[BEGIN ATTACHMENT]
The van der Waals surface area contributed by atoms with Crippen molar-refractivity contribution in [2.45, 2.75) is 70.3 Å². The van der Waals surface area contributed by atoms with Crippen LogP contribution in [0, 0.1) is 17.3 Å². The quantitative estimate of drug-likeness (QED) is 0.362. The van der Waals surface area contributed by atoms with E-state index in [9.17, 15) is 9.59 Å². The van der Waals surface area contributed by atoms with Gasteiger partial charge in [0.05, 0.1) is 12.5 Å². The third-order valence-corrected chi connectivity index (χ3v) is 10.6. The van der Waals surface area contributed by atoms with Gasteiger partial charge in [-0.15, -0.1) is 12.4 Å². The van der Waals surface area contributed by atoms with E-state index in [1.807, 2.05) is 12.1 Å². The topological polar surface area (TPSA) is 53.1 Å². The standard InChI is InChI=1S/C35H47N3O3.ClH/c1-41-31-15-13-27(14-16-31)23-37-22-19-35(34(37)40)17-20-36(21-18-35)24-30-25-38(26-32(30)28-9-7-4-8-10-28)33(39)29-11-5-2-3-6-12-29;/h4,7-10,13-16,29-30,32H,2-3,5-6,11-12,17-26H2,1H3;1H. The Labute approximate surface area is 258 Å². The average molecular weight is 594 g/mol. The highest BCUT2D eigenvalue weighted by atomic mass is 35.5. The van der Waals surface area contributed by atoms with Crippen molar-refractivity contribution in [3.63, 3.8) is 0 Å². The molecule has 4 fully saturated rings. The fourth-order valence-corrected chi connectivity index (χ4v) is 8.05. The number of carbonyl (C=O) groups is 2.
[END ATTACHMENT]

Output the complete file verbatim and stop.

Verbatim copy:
The van der Waals surface area contributed by atoms with Crippen molar-refractivity contribution in [2.45, 2.75) is 70.3 Å². The van der Waals surface area contributed by atoms with Crippen LogP contribution in [0, 0.1) is 17.3 Å². The quantitative estimate of drug-likeness (QED) is 0.362. The van der Waals surface area contributed by atoms with E-state index in [9.17, 15) is 9.59 Å². The van der Waals surface area contributed by atoms with Gasteiger partial charge in [0.05, 0.1) is 12.5 Å². The third-order valence-corrected chi connectivity index (χ3v) is 10.6. The van der Waals surface area contributed by atoms with Gasteiger partial charge in [-0.15, -0.1) is 12.4 Å². The van der Waals surface area contributed by atoms with E-state index in [1.807, 2.05) is 12.1 Å². The topological polar surface area (TPSA) is 53.1 Å². The standard InChI is InChI=1S/C35H47N3O3.ClH/c1-41-31-15-13-27(14-16-31)23-37-22-19-35(34(37)40)17-20-36(21-18-35)24-30-25-38(26-32(30)28-9-7-4-8-10-28)33(39)29-11-5-2-3-6-12-29;/h4,7-10,13-16,29-30,32H,2-3,5-6,11-12,17-26H2,1H3;1H. The Labute approximate surface area is 258 Å². The average molecular weight is 594 g/mol. The highest BCUT2D eigenvalue weighted by atomic mass is 35.5. The van der Waals surface area contributed by atoms with Crippen molar-refractivity contribution in [3.63, 3.8) is 0 Å². The molecule has 4 fully saturated rings. The fourth-order valence-corrected chi connectivity index (χ4v) is 8.05. The number of carbonyl (C=O) groups is 2.